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Aside from traditional funding sources from SBA loans and venture capital firms, there is a range of other, less traditional financing alternatives available to entrepreneurs.

Real Estate Financing

Many companies are not aware that their real estate is not fully leveraged. Banks prefer to make loans against land because they are more comfortable placing a value on it. Check the real estate section of the Sunday paper to find mortgage brokers in your area.

Equipment Financing

When purchasing expensive capital equipment, a company often has the opportunity to finance the purchase, or enter into a lease. In both cases, money becomes available, and the company gains the ability to use the machinery without sacrificing its cash position.

Many banks and manufacturers are willing to finance the purchase of capital equipment. They will lend your company money against the value of the equipment purchased, holding the equipment as collateral. The downside of this approach is that the loan appears on your balance sheet, affecting your company's leverage and your ability to borrow against the value of the company.

Leasing is an increasingly common method of financing. In this situation, the company never takes title to the equipment. Instead, the leasing company purchases the equipment and leases it to the company for a monthly fee. There are two significant advantages to this arrangement: the company doesn't need to dispose of the equipment at the end of the lease, and the lease is off balance sheet, meaning that since there is no loan, a company's debt load is not affected.

Customer Financing

If your product or service is valuable and difficult to replace, many of your customers may be interested in financing your growth. This can be a risky, time-consuming method of finding financing, but if the proper match is made, both parties can benefit.

Receivable Financing

Short-term revolving financing is provided by factors or receivable lenders. These firms recognize your receivables as a valuable asset, and are usually willing to lend against it, regardless of your company's financial position.

Factors will purchase your receivables (at a discount) and collect the money from your customers directly. For example, if a company sells $500,000 in software to a distributor like Tech Data, a factor might pay $400,000 for the receivable. It is then up to the factor to collect the entire invoice directly from Tech Data.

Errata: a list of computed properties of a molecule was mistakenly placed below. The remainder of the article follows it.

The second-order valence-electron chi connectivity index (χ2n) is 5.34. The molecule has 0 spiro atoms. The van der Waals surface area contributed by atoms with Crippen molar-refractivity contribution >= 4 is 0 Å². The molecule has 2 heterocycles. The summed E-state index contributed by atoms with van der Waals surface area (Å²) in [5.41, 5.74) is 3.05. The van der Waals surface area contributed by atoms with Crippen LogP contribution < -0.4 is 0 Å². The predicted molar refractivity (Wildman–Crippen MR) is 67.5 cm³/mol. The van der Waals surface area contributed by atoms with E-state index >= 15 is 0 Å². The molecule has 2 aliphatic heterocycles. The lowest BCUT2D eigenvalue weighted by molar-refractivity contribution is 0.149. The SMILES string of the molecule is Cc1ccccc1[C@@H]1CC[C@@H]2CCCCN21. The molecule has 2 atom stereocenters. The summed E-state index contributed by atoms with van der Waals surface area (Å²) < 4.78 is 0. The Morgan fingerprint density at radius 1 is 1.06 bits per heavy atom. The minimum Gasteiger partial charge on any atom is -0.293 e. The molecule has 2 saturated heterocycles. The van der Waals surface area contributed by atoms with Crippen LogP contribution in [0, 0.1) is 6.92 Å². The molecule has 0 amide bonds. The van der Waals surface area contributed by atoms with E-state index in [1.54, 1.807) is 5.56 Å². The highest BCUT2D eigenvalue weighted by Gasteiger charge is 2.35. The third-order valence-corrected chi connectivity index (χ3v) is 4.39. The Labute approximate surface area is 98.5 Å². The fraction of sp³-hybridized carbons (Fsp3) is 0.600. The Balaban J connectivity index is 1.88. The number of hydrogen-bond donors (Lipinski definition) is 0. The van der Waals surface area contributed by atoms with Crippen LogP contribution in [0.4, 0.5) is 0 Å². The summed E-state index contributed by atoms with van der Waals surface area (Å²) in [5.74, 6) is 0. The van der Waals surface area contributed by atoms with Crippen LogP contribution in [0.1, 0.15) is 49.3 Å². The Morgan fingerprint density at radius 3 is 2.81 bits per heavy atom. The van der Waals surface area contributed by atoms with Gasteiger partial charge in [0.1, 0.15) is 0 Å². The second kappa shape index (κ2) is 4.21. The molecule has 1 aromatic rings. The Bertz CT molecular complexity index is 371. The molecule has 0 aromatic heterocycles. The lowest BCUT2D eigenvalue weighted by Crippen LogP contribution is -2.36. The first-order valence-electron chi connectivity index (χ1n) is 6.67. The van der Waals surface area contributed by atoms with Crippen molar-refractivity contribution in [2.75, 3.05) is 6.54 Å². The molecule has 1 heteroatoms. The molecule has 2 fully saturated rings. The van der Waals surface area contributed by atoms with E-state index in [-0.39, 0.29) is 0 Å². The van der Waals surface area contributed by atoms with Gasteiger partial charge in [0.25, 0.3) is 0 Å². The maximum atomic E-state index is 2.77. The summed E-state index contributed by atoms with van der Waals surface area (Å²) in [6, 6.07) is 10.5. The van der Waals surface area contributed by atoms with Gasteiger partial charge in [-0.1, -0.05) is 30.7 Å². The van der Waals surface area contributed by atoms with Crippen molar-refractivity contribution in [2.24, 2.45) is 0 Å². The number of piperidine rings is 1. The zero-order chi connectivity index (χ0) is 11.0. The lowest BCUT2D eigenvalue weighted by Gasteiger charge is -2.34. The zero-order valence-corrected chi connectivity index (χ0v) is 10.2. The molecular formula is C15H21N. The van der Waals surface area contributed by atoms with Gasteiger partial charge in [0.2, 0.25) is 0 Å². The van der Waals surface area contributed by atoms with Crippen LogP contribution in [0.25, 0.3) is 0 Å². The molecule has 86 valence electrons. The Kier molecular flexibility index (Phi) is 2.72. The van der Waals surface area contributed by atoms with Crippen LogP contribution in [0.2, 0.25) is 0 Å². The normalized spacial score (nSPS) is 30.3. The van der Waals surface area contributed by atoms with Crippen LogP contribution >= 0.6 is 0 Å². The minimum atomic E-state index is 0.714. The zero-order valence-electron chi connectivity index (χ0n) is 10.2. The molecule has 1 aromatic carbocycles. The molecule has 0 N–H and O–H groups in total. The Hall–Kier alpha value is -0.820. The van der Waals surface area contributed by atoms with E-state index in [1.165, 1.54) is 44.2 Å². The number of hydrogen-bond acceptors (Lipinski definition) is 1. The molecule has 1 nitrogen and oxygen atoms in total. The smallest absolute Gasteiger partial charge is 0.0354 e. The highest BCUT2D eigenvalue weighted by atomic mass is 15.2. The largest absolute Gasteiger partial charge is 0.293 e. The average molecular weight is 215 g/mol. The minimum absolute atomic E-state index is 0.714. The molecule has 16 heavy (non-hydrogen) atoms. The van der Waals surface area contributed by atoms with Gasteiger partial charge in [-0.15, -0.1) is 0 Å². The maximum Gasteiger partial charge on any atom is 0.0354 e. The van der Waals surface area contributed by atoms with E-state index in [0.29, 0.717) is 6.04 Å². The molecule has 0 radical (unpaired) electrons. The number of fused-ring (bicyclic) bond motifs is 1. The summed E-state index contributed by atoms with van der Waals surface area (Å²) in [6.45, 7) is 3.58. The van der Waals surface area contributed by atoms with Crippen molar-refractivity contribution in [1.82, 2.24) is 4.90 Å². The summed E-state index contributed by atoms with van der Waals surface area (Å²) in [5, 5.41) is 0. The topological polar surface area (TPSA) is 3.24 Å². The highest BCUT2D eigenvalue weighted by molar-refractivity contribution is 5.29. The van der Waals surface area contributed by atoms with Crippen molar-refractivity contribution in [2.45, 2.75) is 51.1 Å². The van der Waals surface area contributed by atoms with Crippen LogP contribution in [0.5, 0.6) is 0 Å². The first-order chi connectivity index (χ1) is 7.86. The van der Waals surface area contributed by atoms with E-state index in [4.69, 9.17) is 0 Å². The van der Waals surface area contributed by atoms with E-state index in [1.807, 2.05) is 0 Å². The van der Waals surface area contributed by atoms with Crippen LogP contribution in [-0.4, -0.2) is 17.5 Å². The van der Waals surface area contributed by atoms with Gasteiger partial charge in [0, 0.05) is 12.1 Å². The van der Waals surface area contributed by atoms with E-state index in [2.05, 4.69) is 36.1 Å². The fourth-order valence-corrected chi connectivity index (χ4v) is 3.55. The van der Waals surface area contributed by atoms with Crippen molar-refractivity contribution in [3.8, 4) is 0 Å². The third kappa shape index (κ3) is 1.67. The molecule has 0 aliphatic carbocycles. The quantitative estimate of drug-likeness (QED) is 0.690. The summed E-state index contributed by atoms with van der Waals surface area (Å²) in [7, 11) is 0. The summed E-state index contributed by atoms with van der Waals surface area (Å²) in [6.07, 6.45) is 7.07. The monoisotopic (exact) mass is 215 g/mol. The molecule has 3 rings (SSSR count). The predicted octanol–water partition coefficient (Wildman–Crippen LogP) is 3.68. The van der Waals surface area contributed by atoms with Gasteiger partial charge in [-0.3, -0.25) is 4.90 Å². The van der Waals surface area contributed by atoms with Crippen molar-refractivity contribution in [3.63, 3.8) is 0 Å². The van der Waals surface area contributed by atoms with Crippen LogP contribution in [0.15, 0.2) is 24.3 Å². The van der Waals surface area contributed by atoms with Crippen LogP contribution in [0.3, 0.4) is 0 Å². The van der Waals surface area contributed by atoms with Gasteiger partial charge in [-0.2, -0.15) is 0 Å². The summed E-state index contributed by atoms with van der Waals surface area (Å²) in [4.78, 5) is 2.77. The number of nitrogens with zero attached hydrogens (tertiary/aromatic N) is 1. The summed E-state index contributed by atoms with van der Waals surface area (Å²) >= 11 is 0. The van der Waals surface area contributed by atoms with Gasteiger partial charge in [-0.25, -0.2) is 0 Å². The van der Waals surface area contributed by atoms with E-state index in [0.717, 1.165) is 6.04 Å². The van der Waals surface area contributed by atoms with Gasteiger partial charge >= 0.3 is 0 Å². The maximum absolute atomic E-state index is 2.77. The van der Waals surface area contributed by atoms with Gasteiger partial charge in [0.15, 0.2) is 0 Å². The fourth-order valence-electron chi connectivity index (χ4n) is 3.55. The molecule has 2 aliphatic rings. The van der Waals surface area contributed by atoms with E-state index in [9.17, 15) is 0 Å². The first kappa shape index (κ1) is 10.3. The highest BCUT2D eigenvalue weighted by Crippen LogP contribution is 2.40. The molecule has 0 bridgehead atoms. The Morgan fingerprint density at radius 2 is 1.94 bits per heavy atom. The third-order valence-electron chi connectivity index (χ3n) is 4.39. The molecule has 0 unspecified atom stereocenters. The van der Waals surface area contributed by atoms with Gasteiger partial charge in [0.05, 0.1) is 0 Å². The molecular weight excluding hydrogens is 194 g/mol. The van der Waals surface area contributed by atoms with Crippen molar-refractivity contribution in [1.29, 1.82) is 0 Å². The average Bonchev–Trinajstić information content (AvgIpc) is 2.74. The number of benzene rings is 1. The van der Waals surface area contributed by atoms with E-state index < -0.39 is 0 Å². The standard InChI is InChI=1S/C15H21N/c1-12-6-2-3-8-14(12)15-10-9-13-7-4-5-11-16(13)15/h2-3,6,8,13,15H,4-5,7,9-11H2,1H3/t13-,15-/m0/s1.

A receivables lender will loan money against the invoice and hold it as collateral. Once the invoice is paid, your company repays the lender. Check your local yellow pages under "Factors," or the Corporate Finance Sourcebook for firms that offer this service.

Venture Capital Clubs

These clubs bring small investors together with entrepreneurs in search of capital. These small organizations make it easy for a company to speak directly to a motivated lender. The downside is that these are people lending their own personal funds. For a more complete listing of venture capital clubs, contact (preferably by mail): Association of Venture Clubs, 265 E. 100th Street, #300, P.O. Box 3358, Salt Lake City, UT 84110. Phone (801) 364-1100.

 

Venture capital clubs alphabetized by state

Birmingham Venture Club
P.O. Box 10127
Birmingham, AL 35202
(205) 323-5461
Orange Coast Venture Group
c/o American Accounting
23011 Moulton Parkway, F2
Laguna Hills, CA 92653
(714) 859-3646
Community Entrepreneurs Organization
P.O. Box 2781
San Rafael, CA 94912
(415) 435-4461
Connecticut Venture Capital Fund
200 Fisher Drive
Avon, CT 06001
(203) 677-0183
Gold Coast Venture Capital Club
5820 N. Federal, Suite 4
Boca Raton, FL 33478
(407) 997-6594
 Florida Venture Group
2838 Kansas Street
Oviedo, FL 32765
(407) 365-5374
Venture Club of Iowa City
First Capital Development
325 E. Washington
Iowa City, IA 52240
Louisiana Seed Capital
339 Florida Street, Suite 525
Baton Rouge, LA 70801
(504) 383-1508
Greater New Orleans Venture Capital Club
301 Camp Street
New Orleans, LA 70130
(800) 949-7890
Southeastern Venture Capital
The Meyering Corporation
20630 Harper Avenue, Suite 103
Harper Woods, MI 48225
(313) 886-2333
 New Enterprise Forum
211 E. Hebron, Suite 1
Ann Arbor, MI 48104
(313) 665-4433
Montana Private Capital Network
7783 Valley View Road
Poulson, MT 59860
(406) 883-5470
Grand Island Industrial Foundation
309 W. Second Street
P.O. Box 1486
Grand Island, NE 68802
(308) 382-9210
Venture Association of New Jersey
177 Madison Avenue, CN 1982
Morristown, NJ 07960
(201) 267-4200, ext. 193
Long Island Venture Group
C.W. Post Campus
Long Island University
College of Management, Dean's Office
Worth Hall, Room 309
North Boulevard
Brookville, NY 11548
(516) 299-3017
New York Venture Group
605 Madison Avenue, Suite 300
New York, NY 10022
(212) 832-7300
Westchester Venture Capital Network
c/o Chamber of Commerce
222 Mamaroneck Avenue
White Plains, NY 10605
(914) 948-2110
Greater Columbus Chamber of Commerce
Columbus Investment Interest Group
37 N. High Street
Columbus, OH 43215
(614) 255-6087
Ohio Venture Association
1127 Euclid Avenue, Suite 343
Cleveland, OH 44125
(216) 566-8884
Delaware Valley Venture Group
1234 Market Street, Suite 1800
Philadelphia, PA 19107
(215) 972-3960
Mid-South Venture Group
5180 Park Avenue, Suite 310
Memphis, TN 38119
(901) 761-3084
H Houston Venture Capital Association (HVCA)
ATTN: Sally I Evans, APR - Executive Director
P.O. Box 56644
Houston, TX 77256-6644
Phone: (713) 660-7990
Fax: (713) 663-6542
Mountainwest Venture Group
6952 S. 185 W, Suite A
Midvale, UT 84047
(801) 561-9596
Northwest Venture Group
P.O. Box 21693
Seattle, WA 98111
(206) 746-1973